I think you’re getting my point. Before I look through my lenses, I look at them. I make influenced choices about the pair through which I will see everything else.

When it comes to interpreting the Bible, I read in ways that are also shaped by my environment and my past. I privilege interpretations of difficult texts based on who I hang out with at the coffee shop, on how I think my Sunday School class will react, on who my parents and schoolteachers were, and on my personal history of rejection and affirmation.

All of that stuff is at work when I come to the Bible. I wish I could get it out, but I can’t. It’s the plank in my eye. It causes me to uniquely appreciate some things and to completely miss others. Because I’ll always have an obstructed view of certain parts of the Bible, I’ll never fully appreciate what a black man or a poor Korean grandparent or a Palestinian Christian or a divorced woman is able to see.

Gadamer calls my viewpoint, these collected biases, my horizon. I have a horizon that is different from someone who stands 5 miles from me and much different from someone who stands 5000 miles from me. We stand on the same planet, but we see things differently.

Gadamer calls for a bridging, or a fusion, of these horizons as best as we can. He calls it Horizontverschmelzung. (You won’t need to know how to pronounce it for the test). It means that when we have different – even divergent – understandings of the same text, the least we can do is admit together that we read from certain perspectives. This is not the same thing as saying that all readings are equally valid – that’s a discussion for another day – it means that we will simply struggle to reconcile our different readings unless we humbly own up to our preconceptions.  We have to build bridges from our places of diversity toward a center of unity. And make no mistake about it, there’s a lot of spiritual stuff that happens in that moment (again, fodder for another piece).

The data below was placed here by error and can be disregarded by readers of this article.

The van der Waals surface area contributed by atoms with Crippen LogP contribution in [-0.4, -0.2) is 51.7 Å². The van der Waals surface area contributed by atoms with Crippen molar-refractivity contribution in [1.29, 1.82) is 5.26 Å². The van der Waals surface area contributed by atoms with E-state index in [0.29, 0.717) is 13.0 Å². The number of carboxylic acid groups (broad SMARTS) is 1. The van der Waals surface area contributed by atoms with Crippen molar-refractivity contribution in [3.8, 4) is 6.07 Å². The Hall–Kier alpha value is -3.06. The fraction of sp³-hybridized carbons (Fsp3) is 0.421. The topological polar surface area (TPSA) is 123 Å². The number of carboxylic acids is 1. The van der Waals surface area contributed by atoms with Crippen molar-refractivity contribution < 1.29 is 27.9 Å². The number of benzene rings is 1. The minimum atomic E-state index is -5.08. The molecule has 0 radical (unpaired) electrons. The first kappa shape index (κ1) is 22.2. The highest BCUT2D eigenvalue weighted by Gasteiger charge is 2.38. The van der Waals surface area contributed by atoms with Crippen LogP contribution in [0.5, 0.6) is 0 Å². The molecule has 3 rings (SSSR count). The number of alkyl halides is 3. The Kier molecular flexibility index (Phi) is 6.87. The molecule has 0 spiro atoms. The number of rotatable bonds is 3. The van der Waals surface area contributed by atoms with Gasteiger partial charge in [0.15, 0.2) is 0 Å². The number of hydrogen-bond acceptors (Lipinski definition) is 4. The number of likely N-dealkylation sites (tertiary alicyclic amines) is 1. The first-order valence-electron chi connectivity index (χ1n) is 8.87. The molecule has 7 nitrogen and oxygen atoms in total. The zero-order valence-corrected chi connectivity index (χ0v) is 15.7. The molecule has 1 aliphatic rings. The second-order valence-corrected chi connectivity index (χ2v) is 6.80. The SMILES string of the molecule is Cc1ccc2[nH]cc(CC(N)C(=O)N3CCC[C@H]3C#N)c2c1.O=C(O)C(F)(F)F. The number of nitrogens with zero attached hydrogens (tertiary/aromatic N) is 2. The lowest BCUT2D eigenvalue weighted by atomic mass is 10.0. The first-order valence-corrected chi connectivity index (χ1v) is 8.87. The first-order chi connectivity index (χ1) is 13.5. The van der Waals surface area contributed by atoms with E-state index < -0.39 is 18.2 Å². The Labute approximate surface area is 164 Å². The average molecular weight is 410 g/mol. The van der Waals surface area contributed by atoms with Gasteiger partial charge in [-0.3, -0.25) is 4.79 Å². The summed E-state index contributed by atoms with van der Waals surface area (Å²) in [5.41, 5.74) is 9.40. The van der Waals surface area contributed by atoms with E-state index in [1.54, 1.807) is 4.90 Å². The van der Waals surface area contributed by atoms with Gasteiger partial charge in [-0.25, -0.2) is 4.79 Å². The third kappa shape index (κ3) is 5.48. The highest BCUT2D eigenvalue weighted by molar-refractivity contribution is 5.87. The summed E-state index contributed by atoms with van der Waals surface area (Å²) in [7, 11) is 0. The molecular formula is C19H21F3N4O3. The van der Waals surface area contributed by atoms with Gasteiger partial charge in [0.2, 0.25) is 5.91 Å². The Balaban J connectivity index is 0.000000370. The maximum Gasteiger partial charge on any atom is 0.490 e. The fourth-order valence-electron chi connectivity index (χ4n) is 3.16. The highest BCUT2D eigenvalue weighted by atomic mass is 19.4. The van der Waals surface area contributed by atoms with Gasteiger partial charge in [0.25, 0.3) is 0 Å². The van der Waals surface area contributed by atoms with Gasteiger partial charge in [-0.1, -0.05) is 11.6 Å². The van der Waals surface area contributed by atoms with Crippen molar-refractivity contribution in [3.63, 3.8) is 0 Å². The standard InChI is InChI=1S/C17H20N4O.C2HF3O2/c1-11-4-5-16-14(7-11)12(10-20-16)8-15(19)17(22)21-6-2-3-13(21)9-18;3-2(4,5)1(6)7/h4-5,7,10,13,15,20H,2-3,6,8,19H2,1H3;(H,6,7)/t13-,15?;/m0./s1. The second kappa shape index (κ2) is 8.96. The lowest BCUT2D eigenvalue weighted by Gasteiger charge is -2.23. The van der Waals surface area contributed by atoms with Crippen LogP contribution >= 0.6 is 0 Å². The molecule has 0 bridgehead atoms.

These guidelines – acknowledging the overall difficulty of hermeneutics, recognizing the dynamism of my relationship to the Word, and owning my local and personal prejudices – point to the complexity of interpreting the Bible. But hopefully keeping them in front of me as I read makes me a more careful interpreter and a better conversation partner in an age of growing division.